To ask the Secretary of State for Environment, Food and Rural Affairs what the operator pollution risk appraisal score of each of the licensed (a) waste disposal and (b) landfill sites in (i) the Leeds Metropolitan District area and (ii) the Yorkshire and Humberside area was in each year since 1990. 
The Environment Agency has supplied the relevant data which will be placed in the House Library.
To ask the Secretary of State for Environment, Food and Rural Affairs if she will make a statement on progress (a) since February 2002 towards
|Recycle or compost 17 per cent. of household waste by 2003–04
|11.2 per cent. (Municipal waste 12.3 per cent.)
|12.4 per cent. (Municipal waste 13.5 per cent.)
|By 2005 to reduce the amount of industrial and commercial waste sent to landfill to 85 per cent. of that landfilled in 1998;
|Provisional EA data suggests that was a reduction of 8 per cent. between 1998–99—2000–01 in the amount of waste sent to licensed landfill sites. This means that we are at 92 per cent. of 1998 levels, and are hopeful that we will meet this target. The Environment Agency will be conducting the next Industrial and Commercial Waste Survey this year.
|To recover value from 40 per cent. of municipal waste by 2005
|22.3 per cent.
|Reduce biodegradable waste landfilled to 75 per cent. of that produced in 1995, by 2010 (with derogation)
|It is estimated that we landfilled 93 per cent. of biodegradable waste produced in 1995, in 2000–01
|No current figures available
meeting the targets of the Government's Waste Management Strategy of 2000 and
(b) since the Waste Summit. 
The information is as follows:The Waste and Emissions Trading Bill includes provisions to allow waste disposal authorities to direct waste collection authorities to collect separated waste. It will soon include measures to promote more strategic waste planning at a local level in two tier authorities.A review of the health and environmental effects of waste management and disposal options has been commissioned. This work is well under way.There will be a review of the planning guidelines for waste management, Planning Policy Guidance 10. The Government recognise that there will be an increasing need for waste management facilities to deal with our waste, in particular, for recycling. The review will aim to improve the guidance and help local authorities to make timely and appropriate decisions. Expansion of WRAP will take forward a number of waste minimisation schemes:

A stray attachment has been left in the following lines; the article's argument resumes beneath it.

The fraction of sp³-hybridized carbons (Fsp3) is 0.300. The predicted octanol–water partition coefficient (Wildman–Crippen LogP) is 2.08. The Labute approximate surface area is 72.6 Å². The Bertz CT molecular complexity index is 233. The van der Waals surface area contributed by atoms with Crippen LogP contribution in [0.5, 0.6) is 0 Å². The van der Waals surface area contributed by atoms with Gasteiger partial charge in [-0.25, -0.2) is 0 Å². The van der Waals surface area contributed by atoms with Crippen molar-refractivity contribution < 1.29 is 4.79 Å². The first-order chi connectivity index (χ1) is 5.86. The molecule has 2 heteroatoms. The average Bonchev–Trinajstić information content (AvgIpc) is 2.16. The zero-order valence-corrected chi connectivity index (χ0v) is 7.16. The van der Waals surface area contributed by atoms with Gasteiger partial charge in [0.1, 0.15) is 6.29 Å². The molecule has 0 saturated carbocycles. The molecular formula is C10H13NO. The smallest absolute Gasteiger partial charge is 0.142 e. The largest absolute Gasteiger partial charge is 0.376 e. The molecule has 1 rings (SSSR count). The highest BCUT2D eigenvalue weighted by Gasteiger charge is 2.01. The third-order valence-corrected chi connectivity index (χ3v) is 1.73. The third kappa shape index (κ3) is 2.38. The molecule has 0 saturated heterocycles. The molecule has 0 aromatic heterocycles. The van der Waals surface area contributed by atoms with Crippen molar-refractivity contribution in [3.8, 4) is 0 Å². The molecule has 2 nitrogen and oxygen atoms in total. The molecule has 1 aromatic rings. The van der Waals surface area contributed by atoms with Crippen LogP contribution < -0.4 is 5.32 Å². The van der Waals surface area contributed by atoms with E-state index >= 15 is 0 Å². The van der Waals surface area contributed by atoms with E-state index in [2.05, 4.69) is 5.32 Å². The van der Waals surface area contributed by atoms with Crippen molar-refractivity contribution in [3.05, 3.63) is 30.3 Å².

Home composting scheme—increase the number of households carrying out home composting and promote the effectiveness of composting carried out.
Reusable nappies scheme—promoting the use of reusable nappies.
Retailer initiative—with top retailers, aiming to reduce the amount of waste entering the waste stream from supermarket purchased products.
Innovation fund—aimed at identifying and developing innovative approaches to waste minimisation.
Kerbside task force—the Recycling and Organics Technical Advisory Team (ROTATE) to work with local authorities to help maximise the potential of kerbside collections, particularly biodegradable organics.
National education and awareness programme—raising the general public's awareness of waste issues and the benefits of recycling,
Local education and awareness programme—to support the ROTATE and waste minimisation initiatives outlined above.
Government estimate that new WIP measures alone will contribute substantially to recycling and composting rates, cumulating to an estimated overall impact of 21 per cent. by 2005–06 and bring us much closer to our targets.